Today, Brandt knows how it all sifted out. She said the band resisted being labeled a feminist act for a reason. “It was actually our feminist statement,” she said. “RCA had said, ‘Why can’t you girls do more normal songs, regular songs’ ... which meant sexist songs. The Rolling Stones could sing sexist songs, but if we sang feminist songs, it was political.”

“Bands are bands, and we didn’t want to be the women’s band or the feminist band. ... We wanted to be a band like all of the guy bands,” she said.

Waksman, the Smith professor, said it made sense for the band to want recognition for the music alone. “That’s been a strategy that female musicians have used often,” he said. He notes that Millington, of Fanny, eventually moved away from rock and toward another category. “Women’s music gave her a community that rock and roll didn’t.”

In time, the emergence of popular women musicians threw questions of gender aside. “All of those women’s bands, collectively, had an effect,” Brandt said. “I have no idea how much effect we had on any woman who later turned out to play.”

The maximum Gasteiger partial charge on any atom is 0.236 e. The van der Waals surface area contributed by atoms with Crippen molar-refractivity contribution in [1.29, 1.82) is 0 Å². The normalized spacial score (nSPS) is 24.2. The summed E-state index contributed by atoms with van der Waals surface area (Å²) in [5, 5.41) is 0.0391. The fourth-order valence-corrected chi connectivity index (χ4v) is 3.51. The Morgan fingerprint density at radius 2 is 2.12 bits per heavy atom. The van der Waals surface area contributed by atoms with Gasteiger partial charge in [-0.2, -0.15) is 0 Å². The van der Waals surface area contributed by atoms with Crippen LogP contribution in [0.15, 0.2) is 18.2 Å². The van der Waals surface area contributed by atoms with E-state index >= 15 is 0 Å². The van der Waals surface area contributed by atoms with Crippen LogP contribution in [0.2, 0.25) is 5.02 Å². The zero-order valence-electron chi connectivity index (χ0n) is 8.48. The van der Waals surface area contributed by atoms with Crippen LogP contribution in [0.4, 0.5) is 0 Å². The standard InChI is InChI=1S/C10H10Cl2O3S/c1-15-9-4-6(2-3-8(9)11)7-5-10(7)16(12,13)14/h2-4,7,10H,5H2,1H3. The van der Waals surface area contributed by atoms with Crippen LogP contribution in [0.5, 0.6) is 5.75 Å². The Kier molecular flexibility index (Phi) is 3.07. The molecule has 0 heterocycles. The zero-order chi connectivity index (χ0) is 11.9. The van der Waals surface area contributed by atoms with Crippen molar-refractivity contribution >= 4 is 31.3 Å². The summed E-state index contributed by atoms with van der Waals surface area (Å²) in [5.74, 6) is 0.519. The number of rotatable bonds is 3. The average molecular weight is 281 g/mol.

In his 1974 writeup, Rockwell seemed to struggle to balance the folky appeal of the band’s music — it used a washboard and kazoos for percussion — against the implicit feminism of an all-female group.

He may have been thrown by the band’s name, taken from a toxic plant long used as both a medicine and a poison.

Rockwell noted Brandt’s “slinky sexuality.”

Reminded of that line Friday, Brandt laughed. “I’m really kind of a nerd. I didn’t quite connect with what he was talking about.”